Color blending or mixing is admittedly one of those areas in commercial machine embroidery digitizing that are easier said than being done. The advice on the subject is rampant and easily accessible. But, it is an altogether different story when we are actually talking about execution. Embroidery digitizers, especially the new ones, find it hard to wrap their heads around such advice, which is often deemed as an airy-fairy affair.
The cause for this negligence is that actual color or gradient mixing takes experience and experimenting, before one finally starts to develop a ‘sense’ of how things are actually working. But, it is not the only reason. Partially, it has to do with the way color blending is taught. Irrespective of your skill level, a basic understanding of color mixing principles is essential.
We will break color mixing in commercial machine embroidery digitizing to the basic, and take things from the beginning. So, without further ado, let us plunge into the basics.
Basics Of Color Blending – Color Wheel
Color wheel’s importance is paramount for understanding the working principles of color blending. Primary colors are Red, Yellow and Blue. This means that no two or more colors can be mixed together to form these colors. Other colors, secondary and tertiary, as we will see, are formulated by the interaction and mixing of these basic colors.
As you can see, between red and yellow, there is orange. It is a secondary color and what this means is that to achieve a perfect orange, it has to be half red and half yellow. Similarly, between yellow and blue, there is green and between blue and red, there is purple.
Between all these, there can be multiple nuances of these shades, depending upon the constituent proportions. For instance, consider the red-orange. It is a shade that lies between red and yellow. Inferred from the name, the composite color proportion is tilted towards red. To achieve red-orange, one portion of yellow should be mixed with two portions of the red. Whereas, the inverse is true about compositions if you look at yellow-orange shade.
These gradations between primary and secondary colors give rise to innumerable possibilities. Mixing all the three colors will get you brown. The result is same when you mix any of these two secondary colors. The problem practically arises when we have to deal with the threads. A yellow thread, for instance, is never purely yellow and has tinges of other shades.
Say it has a mixing of orange and you are mixing it with green thread. As mixing of secondary colors, produces brown, the resulting blend will have a brownish flair to it. Changing supplies is not easy when you have already got them. Instead, what you can do is to be better informed about their shades, and act accordingly in machine embroidery digitizing to play down the effect of impurities.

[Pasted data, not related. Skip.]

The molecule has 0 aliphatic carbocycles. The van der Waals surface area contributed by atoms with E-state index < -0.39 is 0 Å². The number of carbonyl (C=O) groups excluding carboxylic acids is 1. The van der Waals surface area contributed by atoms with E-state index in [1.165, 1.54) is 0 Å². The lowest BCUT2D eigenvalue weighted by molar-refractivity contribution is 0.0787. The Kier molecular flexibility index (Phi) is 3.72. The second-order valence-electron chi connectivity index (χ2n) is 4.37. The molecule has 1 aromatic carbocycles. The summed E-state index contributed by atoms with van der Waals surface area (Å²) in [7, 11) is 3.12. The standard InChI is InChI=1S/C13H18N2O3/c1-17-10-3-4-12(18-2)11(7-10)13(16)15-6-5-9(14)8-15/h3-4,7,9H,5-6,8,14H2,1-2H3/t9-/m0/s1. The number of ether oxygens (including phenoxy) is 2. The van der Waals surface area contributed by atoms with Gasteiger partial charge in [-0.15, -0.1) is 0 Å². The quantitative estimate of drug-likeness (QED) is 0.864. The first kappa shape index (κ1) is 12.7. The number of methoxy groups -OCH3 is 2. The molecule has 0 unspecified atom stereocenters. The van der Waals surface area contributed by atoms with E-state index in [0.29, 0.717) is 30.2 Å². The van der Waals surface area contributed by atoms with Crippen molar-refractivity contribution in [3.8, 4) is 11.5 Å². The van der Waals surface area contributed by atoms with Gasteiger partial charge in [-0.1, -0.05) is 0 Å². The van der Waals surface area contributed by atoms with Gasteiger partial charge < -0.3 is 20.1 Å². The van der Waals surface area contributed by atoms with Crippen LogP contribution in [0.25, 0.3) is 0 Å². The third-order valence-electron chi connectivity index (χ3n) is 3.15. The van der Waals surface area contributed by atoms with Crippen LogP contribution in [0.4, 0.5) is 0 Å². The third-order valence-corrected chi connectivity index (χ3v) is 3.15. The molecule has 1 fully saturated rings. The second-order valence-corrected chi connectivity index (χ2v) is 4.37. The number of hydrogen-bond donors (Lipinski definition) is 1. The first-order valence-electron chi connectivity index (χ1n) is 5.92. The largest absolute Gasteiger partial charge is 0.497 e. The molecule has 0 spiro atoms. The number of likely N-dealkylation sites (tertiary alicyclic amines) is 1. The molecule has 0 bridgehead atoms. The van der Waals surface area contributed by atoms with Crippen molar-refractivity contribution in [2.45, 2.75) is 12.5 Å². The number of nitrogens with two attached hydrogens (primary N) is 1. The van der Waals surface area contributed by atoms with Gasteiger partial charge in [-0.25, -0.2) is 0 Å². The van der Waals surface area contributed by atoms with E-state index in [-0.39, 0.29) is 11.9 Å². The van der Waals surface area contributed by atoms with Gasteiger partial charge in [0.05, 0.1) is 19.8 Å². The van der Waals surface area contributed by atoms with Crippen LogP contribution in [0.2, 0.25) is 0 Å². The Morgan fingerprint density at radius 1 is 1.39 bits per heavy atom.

Using Thread Chart:
Checking the impurity or purity of a thread color, you will need a thread chart. A thread chart is arranged by color families and allows you to conveniently make a comparison. Apparently, two blue threads are exactly same, but upon checking they are almost invariably different.
Mild differences in thread colors, that go unnoticed with the naked eye, will help you choosing the spools of threads that you need for efficient blending.
Playing With Stitch Density In Machine Embroidery Digitizing:
Perfecting color mixing is not merely about the composite colors. Alongside achieving desired shades, it is also about remaining efficient in doing so. One of the major reasons for this blending in machine embroidery digitizing is to induce a sense of reality to the embroidered designs. Unless the blending is smooth and natural, it is impossible to entail a sense of realism in embroidered designs.
To entail this fluidity in designs, the standard practice is to use three different shades of thread. The stitch density is often set to one-third of the default stitch density in embroidery digitizing software. These threads, at one third of their default values, are layered to blend subtly in the design.
Alongside adjusting stitch densities, there are few parallel considerations that one must abide by. Firstly, stitches must not rest on top of each other. In areas where different stitches overlap, the needle must land in the vicinity, and not on top of existing stitches. Secondly, the stitch angle and direction of layers must be same. Otherwise, the change will seem unnatural and will immediately catch the attention.
If followed correctly, these quick tips will certainly help an embroidery digitizer to digitize the designs for color blending in a more efficient manner.
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